Collaboration not Derision in the Node Community

Here’s what I learned from my mentors: If someone makes a mistake, or does something you don’t think is right, you talk to them about it privately and give them the opportunity to correct it.

This not only gets the mistake corrected, but it offers a learning moment to the person, increases their understanding, and keeps them “on board” with the overall project. As a leader you’re being empathetic to that person and offering them benefit of the doubt. Often they aren’t being malicious they just don’t understand why something should be done a certain way. Why not teach them? Put yourself in their shoes and ask, “What do I know that this person doesn’t know, which would cause me to act like them in this situation if I didn’t know it.” That’s the very definition of empathy. Public shaming elicits people’s fight/flight response and it’s hard for them to learn in this state which is why a private consultation is more effective.

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StrongLoop Weekly Wrap-Up – November 29

As the work week draws to a close, we wanted to summarize this week’s stories:

Node.js News Round-Up – November 26, 2013

Dave Whiteley summarizes the week in Node.js news, including updates, tutorials and commentaries we’ve seen online.

Creating Desktop Applications With node-webkit

Mike Cantelon tells us about the node-webkit project, an attempt to take the pain out of offline single-page application development.

Using Node.js for Static Sites: Jade

Jed Wood teaches you how to use Jade to create a static site, plus provides some useful resources.

Node.js support in Visual Studio? You bet your IDE

Grant Shipley gives the scoop on how to install and configure Node.js and Visual Studio on the Windows operating system.

StrongLoop is Going to Cultivate

The StrongLoop team will be attending Cultivate on December 5th and we encourage you to go as well is you are in the SF area.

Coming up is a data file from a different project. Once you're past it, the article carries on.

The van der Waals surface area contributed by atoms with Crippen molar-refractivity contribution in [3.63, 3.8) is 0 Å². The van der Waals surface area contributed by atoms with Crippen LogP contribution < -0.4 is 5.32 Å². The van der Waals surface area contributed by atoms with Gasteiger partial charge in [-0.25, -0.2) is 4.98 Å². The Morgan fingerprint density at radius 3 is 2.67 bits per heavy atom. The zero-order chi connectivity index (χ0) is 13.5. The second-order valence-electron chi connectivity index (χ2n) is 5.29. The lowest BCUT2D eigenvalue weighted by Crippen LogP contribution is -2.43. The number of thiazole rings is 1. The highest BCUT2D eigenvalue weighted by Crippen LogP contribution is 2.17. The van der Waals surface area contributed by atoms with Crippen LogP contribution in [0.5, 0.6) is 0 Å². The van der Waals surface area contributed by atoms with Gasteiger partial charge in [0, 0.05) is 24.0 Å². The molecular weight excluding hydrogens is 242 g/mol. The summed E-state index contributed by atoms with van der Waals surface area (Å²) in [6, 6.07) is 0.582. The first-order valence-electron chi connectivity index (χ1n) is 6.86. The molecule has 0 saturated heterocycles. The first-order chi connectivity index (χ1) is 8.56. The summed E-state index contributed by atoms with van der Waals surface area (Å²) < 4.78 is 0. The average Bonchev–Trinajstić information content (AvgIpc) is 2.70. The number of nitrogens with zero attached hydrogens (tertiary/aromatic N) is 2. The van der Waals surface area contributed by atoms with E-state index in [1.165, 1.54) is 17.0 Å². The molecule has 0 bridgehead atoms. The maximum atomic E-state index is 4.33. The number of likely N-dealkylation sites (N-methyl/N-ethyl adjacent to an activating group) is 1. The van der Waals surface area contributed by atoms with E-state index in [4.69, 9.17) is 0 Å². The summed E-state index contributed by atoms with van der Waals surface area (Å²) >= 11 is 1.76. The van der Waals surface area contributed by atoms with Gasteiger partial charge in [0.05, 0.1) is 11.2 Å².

Mobile News Round-up – November 28, 2013

Matt Schmulen provides a summary of some of the more interesting mobile software stack news, tutorials and commentaries he’s seen online.

What’s next?

Mobile News Round-up – November 28, 2013

Welcome to our latest mobile summary of the week, covering November 22 through to November 27. Every week this time we will look at mobile software stack news, tutorials and commentaries we’ve seen online.

Pros and Cons of the Top 5 Cross-Platform Tools

DeveloperEconomics dissects the top 5 Cross-Platform tools (PhoneGap, Appcelerator, Adobe AIR, Sencha, Qt) by popularity and effectiveness.

Survey Shows BlackBerry’s BBM Beating WhatsApp And SnapChat In Key Markets

Distimo’s message app survey shows BlackBerry Messenger app was the most downloaded messaging app in UK and India.

CascadiaJS 2013 – Kevin Whinnery – JavaScript as a First-Class Citizen on iOS 7

Kevin Whinnery of Twillio shows the possibilities of developing native apps with JavaScript and what developers need to know to take advantage of JavaScriptCore bindings in iOS7.

Why I Don’t Recommend Xamarin for Mobile Development

Software architect Lee Whitney outlines some of the liabilities of the Xamarin mobile tool chain for cross platform mobile development.

The Definitive Guide to Angular on Mobile

The guide provides interaction, installation and development workflow when building mobile-ready Angular apps for both Cordova and responsive web.

What’s next?

StrongLoop is Going to Cultivate

StrongLoop will be attending Cultivate at the Good Eggs Hub in San Francisco on Thursday, December 5, 2013.

Node.js and libuv core commiter Bert Belder will provide an overview of the new features slated for Node.js v0.12. He will also share his “Tasks” concept, aimed at making callbacks work better.

In addition to Bert, there will also be a talk by Erin Swenson-Healey from Carbon Five as well as lightning talks.

There are still tickets available for this event – just visit the meetup page to register.

What’s next?

Node.js support in Visual Studio? You bet your IDE

Editor’s Note: If you experience problems installing or configuring StrongLoop components, please make sure to check the documentation and the Getting Started page for the most current instructions.

It should come as no surprise to you that Node.js is quickly becoming recognized as a powerful and performant programming language.  It seems like every week a new corporate behemoth is moving at least some parts of their application infrastructure over to node.  Last week was no exception with Microsoft throwing its weight behind the language by releasing support for Node.js inside of its popular integrated development environment called Visual Studio.

Developers seem to either love or hate Visual Studio and this comes down mainly to the application that they are trying to write. For instance, most .NET developers absolutely love Visual Studio and others seem to prefer a lighter weight approach to IDE(s) with many preferring sublimetext. In this blog post, we will take a look at the Node.js integration with Visual Studio which in turn may intrigue you enough to take a look at this IDE for node.js development.

Given that a lot of node.js developers may not have experience with Visual Studio or even Windows for that matter, this post will also cover the installation and configuration of node.js and Visual Studio on the Windows operating system.

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